Sunday, July 23, 2017

Energy and electricity merger complete

A merger between the ministries of electric power and energy, ordered by the new government in March, is now complete and the new structure will be submitted to the cabinet for approval, officials said.

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Permanent secretary U Htain Lwin said yesterday that operational changes and job cuts have been minimal.

“There are no big changes in the merger. The day-to-day operations of our ministry will continue as usual,” he said.

“A new division will be created at Myanma Oil and Gas Enterprise – that is the only change. We are trying to get this approved by the cabinet. All other departments and enterprises under the ministry will be the same as before.”

The new division is a reincarnation of MOGE’s Energy Planning Department, responsible for energy policy formulation and management, which was disbanded last year.

The Ministry of Electricity and Energy will be a heavyweight in the new government, handling important projects including electrification and oil and gas, and will be expected to narrow the country’s energy gap while managing controversial foreign investments.

It will play an important role for foreign businesses, representing more than 60 percent of pledged foreign direct investment into Myanmar.

U Pe Zin Tun will head up the new ministry. The former Ministry of Energy permanent secretary was named Minister for electricity and energy in April, replacing Daw Aung San Suu Kyi who briefly held the role.

His appointment met with a mixed response – some were concerned that he did not have the technical knowledge for the post, while others praised his clean reputation.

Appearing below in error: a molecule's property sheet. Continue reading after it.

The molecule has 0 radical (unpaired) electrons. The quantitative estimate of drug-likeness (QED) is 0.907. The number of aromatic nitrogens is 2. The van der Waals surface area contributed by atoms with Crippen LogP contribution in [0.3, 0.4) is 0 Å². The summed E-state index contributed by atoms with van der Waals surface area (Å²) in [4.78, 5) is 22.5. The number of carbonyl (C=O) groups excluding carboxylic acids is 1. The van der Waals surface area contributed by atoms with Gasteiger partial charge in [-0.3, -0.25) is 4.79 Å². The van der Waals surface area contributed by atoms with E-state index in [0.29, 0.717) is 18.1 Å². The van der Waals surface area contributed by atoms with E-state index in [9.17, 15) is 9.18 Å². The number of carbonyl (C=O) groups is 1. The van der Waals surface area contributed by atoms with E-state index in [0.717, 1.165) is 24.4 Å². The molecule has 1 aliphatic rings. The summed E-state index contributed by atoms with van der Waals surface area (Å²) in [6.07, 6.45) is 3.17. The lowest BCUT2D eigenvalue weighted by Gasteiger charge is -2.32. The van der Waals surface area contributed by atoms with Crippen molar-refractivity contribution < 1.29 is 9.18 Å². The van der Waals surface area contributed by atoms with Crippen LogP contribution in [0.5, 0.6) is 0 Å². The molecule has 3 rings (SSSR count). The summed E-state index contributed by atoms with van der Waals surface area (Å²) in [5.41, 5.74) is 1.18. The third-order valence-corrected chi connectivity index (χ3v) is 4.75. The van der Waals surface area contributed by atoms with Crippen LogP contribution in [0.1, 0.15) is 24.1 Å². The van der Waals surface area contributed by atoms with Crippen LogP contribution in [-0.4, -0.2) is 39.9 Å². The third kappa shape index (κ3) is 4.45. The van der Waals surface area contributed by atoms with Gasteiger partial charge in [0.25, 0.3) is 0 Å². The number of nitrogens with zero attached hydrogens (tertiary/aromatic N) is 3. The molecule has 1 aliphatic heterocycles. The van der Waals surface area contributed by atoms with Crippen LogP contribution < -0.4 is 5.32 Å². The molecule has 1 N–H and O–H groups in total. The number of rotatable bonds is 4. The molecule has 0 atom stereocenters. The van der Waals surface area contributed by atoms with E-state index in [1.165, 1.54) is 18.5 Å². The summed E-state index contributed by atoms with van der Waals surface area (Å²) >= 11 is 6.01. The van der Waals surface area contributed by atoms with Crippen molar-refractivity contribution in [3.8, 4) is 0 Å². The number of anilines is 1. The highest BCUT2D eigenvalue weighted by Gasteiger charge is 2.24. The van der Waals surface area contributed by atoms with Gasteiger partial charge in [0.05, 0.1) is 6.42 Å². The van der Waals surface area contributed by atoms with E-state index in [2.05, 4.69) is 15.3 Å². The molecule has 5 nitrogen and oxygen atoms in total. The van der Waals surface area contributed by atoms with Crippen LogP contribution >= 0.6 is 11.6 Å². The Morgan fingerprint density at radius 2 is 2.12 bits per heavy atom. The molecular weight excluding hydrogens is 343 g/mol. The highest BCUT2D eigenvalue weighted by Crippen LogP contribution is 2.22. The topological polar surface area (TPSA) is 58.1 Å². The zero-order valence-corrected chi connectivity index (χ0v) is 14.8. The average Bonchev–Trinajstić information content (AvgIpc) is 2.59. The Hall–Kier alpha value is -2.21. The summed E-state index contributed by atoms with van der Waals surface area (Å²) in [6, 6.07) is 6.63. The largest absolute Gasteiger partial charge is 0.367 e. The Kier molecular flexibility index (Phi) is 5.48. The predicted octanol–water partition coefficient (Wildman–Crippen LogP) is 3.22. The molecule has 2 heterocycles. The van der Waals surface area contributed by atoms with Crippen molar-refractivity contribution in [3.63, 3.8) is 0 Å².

U Htain Lwin, permanent secretary of the now-defunct Ministry of Electric Power, is now permanent secretary for the combined ministry.

“The two ministries had two permanent secretaries – one became Union minister while the other became permanent secretary of the new ministry. It is fair play,” said an official from the former Ministry of Electric Power.

Deputy permanent secretaries at the former ministries have not been granted new titles.

“They are still in their old roles. They will probably manage departments related to their former ministries, as there will be no new appointments of high-ranking officials,” the official said.

The new ministry has over 37,000 staff and is permitted to employ up to 66,000. No job cuts have yet been made, he added.

“No ministry except education, health and the police force [under the Ministry of Home Affairs] will be allowed to appoint service staff of more than 60 percent of the quota under the previous government, though this has not yet been announced,” the official said.

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The Ministry of Electricity and Energy will regulate major sectors for foreign investment. Since the planning ministry first began tracking pledged foreign direct investment in 1988, oil and gas represented 35.17pc of the total and power accounted for 30.89pc until end-March 2016, according to ministry data.

The oil and gas sector represents 40.22pc of actual foreign investment, while the power sector represents 25.56pc, according to Directorate of Investment and Company Registration (DICA) figures.

A total of 52 hydropower projects and 11 coal-fired power plants, as well as gas-fired and renewable power projects were approved by the previous government.

The country has set a target of 100pc electrification by 2030 while only 30pc of the population now has access to electricity.

Myanma Oil and Gas Enterprise, the country’s main regulator for the upstream industry will have to handle more than 100 production sharing contracts in onshore and offshore blocks.

A total of three onshore and offshore bidding rounds were held by the previous government.

Several ongoing joint venture projects between foreign companies and Myanma Petrochemical Enterprise and Myanma Petroleum Products Enterprise are not yet finished, but will continue uninterrupted under the new government, U Htain Lwin said.